Eucalyptus | Symphyomyrtus | Maidenaria | Euryotae | Argyrophyllae
Eucalyptus alligatrix subsp. alligatrix
T: Victoria: Big River, near junction with Taponga River, SW of Jamieson, 24 Apr. 1973, L.A.S.Johnson 7675; holo: NSW.
Bark rough to small branches or rarely the branches <8cm diameter smooth, rough bark thick, fibrous, coarsely furrowed down trunk, dark grey; branchlets glaucous or non-glaucous.
Juvenile growth (coppice or field seedlings to 50 cm): stem rounded or square in cross-section, glaucous or not glaucous, warty or smooth; juvenile leaves always opposite, sessile, orbicular or broadly ovate, 2–4.5 cm long, 2.5–5.2 cm wide, margin entire or crenulate, blue-green, grey-green or glaucous.
Crown composed of opposite, petiolate intermediate leaves and alternate adult leaves.
Adult leaves petiole 0.6–2.4 cm long; blade lanceolate to falcate, 5.4–20 cm long, 1–4.7 cm wide, base tapering to petiole, margin entire, concolorous, glossy or dull, green, blue-green or grey-green, side-veins greater than 45° to midrib, moderately to densely reticulate, intramarginal vein parallel to and just within margin or well removed from it, oil glands numerous, mostly island.
Inflorescence axillary single, peduncles 0.3–0.7 cm long, buds 3 per umbel, sessile or on pedicels to 0.3 cm long. Mature buds ovoid to diamond-shaped, 0.5–0.6 cm long, 0.3–0.5 cm wide, green or glaucous, scar present, operculum conical, stamens inflexed, anthers cuboid or cuneate, versatile, dorsifixed, dehiscing by longitudinal slits (non-confluent), style long, locules 3 or 4, the placentae each with 4 vertical ovule rows. Flowers white.
Fruit sessile or on pedicels to 0.2 cm long, cup-shaped, obconical or campanulate, 0.4–0.5 cm long, 0.4–0.8 cm wide, sometimes glaucous, disc raised or level, valves 3 or 4, strongly exserted or near rim level.
Seeds dark brown, 1–2.2 mm long, ovoid or flattened-ovoid, D-shaped or pointed at one end, usually lacunose, dorsal surface smooth or shallowly pitted, hilum ventral.
Cultivated seedlings (measured at ca node 10): cotyledons bilobed to oblong; stems rounded or square in cross-section, glaucous; leaves sessile and opposite for many nodes, orbicular to cordate, 2.5–4.5 cm long, 2.2–6.5 cm wide, base amplexicaul to rounded, apex emarginate, rounded or pointed, glaucous to grey-green.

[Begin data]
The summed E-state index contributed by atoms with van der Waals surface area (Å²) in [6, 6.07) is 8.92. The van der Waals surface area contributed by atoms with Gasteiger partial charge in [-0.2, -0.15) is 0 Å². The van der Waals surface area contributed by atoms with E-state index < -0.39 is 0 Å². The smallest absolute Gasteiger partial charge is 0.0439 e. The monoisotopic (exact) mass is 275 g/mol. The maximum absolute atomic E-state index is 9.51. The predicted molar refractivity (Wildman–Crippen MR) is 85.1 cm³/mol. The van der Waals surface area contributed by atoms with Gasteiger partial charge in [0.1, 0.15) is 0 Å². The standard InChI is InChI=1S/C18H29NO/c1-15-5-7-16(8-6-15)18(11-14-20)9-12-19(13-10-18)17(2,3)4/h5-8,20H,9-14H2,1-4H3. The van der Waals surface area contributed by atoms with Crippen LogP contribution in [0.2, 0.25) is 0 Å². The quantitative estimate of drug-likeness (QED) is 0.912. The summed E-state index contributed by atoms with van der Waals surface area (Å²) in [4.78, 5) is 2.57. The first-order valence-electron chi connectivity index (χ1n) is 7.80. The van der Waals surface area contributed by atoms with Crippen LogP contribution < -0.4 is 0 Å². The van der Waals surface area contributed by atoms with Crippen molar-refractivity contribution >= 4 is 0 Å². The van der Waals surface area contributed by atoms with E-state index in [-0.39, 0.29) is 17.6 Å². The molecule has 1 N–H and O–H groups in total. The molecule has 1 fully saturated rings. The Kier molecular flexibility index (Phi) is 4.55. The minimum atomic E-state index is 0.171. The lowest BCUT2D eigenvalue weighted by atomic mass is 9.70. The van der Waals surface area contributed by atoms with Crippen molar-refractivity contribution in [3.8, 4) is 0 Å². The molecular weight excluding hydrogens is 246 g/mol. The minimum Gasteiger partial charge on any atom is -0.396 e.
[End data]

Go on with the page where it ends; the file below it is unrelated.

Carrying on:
Flowering time unknown.
Eucalyptus alligatrix is a small to medium-sized tree species of undulating to montane south-eastern Australia inland from the Great Dividing Range. It has extensive, thick rough fibrous bark, glaucous juvenile leaves and a crown of adult and intermediate leaves.
There are three subspecies differing in geography and proportion of adult and sub-adult leaves in the crown:
E. alligatrix subsp. alligatrix
From the Eildon – Jamieson – Big River area of Victoria with buds in threes and crown a mixture of alternate narrowly lanceolate adult and opposite, broadly lanceolate, intermediate leaves.
E. alligatrix subsp. limaensis
Occurs further north than subsp. alligatrix, only near Swanpool in Victoria. A taller tree with a completely adult crown of consistently alternate narrowly lanceolate leaves, buds in 3s and the smallest fruit of the three subspecies.
E. alligatrix subsp. miscella
Has a very restricted distribution near Rylstone, New South Wales, and is a smaller spreading woodland tree with a completely adult crown but with broader lanceolate leaves compared with subsp. limaensis. Bud clusters are a mixture of 3s and 7s on the same tree.
Eucalyptus alligatrix belongs in Eucalyptus subgenus Symphyomyrtus section Maidenaria, a large group of species more or less restricted to south-eastern Australia, characterised by bilobed cotyledons, simple axillary inflorescences, buds with two opercula, stamens with versatile anthers and flattened seeds with a ventral hilum. Within this section, E. alligatrix belongs in subsection Euryote series Argyrophyllae having longitudinally furrowed fibrous rough bark throughout, orbicular or ovate juvenile leaves opposite and sessile for many nodes, small diamond-shaped buds in 3s or mixed 3s and sevens and fruit with prominent disc and valves. E. alligatrix has a greener, more adult-leaved crown than E. cinerea and E. conspicua, whilst E. cephalocarpa and E. nova-anglica have buds in sevens. These 5 species form series Argyrophyllae.
Eucalyptus alligatrix subsp. limaensis and E. alligatrix subsp. miscella are both listed as "Vulnerable" under the Australian Government Environment Protection and Biodiversity Conservation Act 1999 (EPBC Act). Further information may be found at this web address:
subsp. limaensis: after the farming district, Lima, in north-east Victoria, where the subspecies occurrs.
subsp.miscella: Latin miscella, mixed, referring to the 3- and 7-flowered inflorescences on the same tree.